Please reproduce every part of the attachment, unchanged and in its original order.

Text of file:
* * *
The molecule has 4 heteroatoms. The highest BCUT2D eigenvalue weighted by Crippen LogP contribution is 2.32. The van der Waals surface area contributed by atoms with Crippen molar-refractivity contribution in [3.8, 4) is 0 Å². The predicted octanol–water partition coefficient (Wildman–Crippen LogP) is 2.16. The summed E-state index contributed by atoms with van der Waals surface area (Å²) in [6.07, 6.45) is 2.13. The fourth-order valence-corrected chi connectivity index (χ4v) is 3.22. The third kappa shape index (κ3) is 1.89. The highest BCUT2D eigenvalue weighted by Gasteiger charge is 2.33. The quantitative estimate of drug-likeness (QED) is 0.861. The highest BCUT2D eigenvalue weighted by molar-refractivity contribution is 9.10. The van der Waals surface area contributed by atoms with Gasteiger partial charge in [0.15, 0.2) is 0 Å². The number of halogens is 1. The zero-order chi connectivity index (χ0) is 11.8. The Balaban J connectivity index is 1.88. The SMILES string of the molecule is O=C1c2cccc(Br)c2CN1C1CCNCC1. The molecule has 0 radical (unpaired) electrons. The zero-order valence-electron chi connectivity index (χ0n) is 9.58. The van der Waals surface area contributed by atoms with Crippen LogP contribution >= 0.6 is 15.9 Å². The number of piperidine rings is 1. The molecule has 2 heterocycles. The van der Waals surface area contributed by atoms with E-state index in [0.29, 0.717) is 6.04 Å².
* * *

The molecule has 4 heteroatoms. The highest BCUT2D eigenvalue weighted by Crippen LogP contribution is 2.32. The van der Waals surface area contributed by atoms with Crippen molar-refractivity contribution in [3.8, 4) is 0 Å². The predicted octanol–water partition coefficient (Wildman–Crippen LogP) is 2.16. The summed E-state index contributed by atoms with van der Waals surface area (Å²) in [6.07, 6.45) is 2.13. The fourth-order valence-corrected chi connectivity index (χ4v) is 3.22. The third kappa shape index (κ3) is 1.89. The highest BCUT2D eigenvalue weighted by Gasteiger charge is 2.33. The quantitative estimate of drug-likeness (QED) is 0.861. The highest BCUT2D eigenvalue weighted by molar-refractivity contribution is 9.10. The van der Waals surface area contributed by atoms with Gasteiger partial charge in [0.15, 0.2) is 0 Å². The number of halogens is 1. The zero-order chi connectivity index (χ0) is 11.8. The Balaban J connectivity index is 1.88. The SMILES string of the molecule is O=C1c2cccc(Br)c2CN1C1CCNCC1. The molecule has 0 radical (unpaired) electrons. The zero-order valence-electron chi connectivity index (χ0n) is 9.58. The van der Waals surface area contributed by atoms with Crippen LogP contribution >= 0.6 is 15.9 Å². The number of piperidine rings is 1. The molecule has 2 heterocycles. The van der Waals surface area contributed by atoms with E-state index in [0.29, 0.717) is 6.04 Å².